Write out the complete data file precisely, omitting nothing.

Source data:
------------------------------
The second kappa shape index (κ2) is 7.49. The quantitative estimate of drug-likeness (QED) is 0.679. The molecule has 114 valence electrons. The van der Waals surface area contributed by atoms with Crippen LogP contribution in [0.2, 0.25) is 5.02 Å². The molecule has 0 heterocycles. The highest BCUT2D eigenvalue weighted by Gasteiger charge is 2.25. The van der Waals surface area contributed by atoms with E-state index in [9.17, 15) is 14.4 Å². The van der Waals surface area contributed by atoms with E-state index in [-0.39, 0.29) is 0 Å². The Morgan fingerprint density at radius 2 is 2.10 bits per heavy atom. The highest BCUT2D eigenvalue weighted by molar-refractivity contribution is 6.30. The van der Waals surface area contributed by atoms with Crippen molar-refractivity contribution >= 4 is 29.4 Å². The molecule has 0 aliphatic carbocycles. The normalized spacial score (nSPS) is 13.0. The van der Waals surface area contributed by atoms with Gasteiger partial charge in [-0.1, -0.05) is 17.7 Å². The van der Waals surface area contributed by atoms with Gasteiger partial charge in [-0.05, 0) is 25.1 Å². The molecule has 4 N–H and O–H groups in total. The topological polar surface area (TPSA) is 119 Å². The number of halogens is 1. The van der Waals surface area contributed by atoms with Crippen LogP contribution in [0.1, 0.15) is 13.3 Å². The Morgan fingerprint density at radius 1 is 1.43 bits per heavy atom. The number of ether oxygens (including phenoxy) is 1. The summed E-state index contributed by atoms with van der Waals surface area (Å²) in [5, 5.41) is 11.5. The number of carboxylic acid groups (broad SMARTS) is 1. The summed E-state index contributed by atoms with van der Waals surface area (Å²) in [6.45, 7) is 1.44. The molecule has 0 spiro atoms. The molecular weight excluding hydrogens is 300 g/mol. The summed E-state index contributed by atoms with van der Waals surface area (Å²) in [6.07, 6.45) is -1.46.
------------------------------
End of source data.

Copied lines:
The second kappa shape index (κ2) is 7.49. The quantitative estimate of drug-likeness (QED) is 0.679. The molecule has 114 valence electrons. The van der Waals surface area contributed by atoms with Crippen LogP contribution in [0.2, 0.25) is 5.02 Å². The molecule has 0 heterocycles. The highest BCUT2D eigenvalue weighted by Gasteiger charge is 2.25. The van der Waals surface area contributed by atoms with E-state index in [9.17, 15) is 14.4 Å². The van der Waals surface area contributed by atoms with E-state index in [-0.39, 0.29) is 0 Å². The Morgan fingerprint density at radius 2 is 2.10 bits per heavy atom. The highest BCUT2D eigenvalue weighted by molar-refractivity contribution is 6.30. The van der Waals surface area contributed by atoms with Crippen molar-refractivity contribution >= 4 is 29.4 Å². The molecule has 0 aliphatic carbocycles. The normalized spacial score (nSPS) is 13.0. The van der Waals surface area contributed by atoms with Gasteiger partial charge in [-0.1, -0.05) is 17.7 Å². The van der Waals surface area contributed by atoms with Gasteiger partial charge in [-0.05, 0) is 25.1 Å². The molecule has 4 N–H and O–H groups in total. The topological polar surface area (TPSA) is 119 Å². The number of halogens is 1. The van der Waals surface area contributed by atoms with Crippen LogP contribution in [0.1, 0.15) is 13.3 Å². The Morgan fingerprint density at radius 1 is 1.43 bits per heavy atom. The number of ether oxygens (including phenoxy) is 1. The summed E-state index contributed by atoms with van der Waals surface area (Å²) in [5, 5.41) is 11.5. The number of carboxylic acid groups (broad SMARTS) is 1. The summed E-state index contributed by atoms with van der Waals surface area (Å²) in [6.45, 7) is 1.44. The molecule has 0 spiro atoms. The molecular weight excluding hydrogens is 300 g/mol. The summed E-state index contributed by atoms with van der Waals surface area (Å²) in [6.07, 6.45) is -1.46.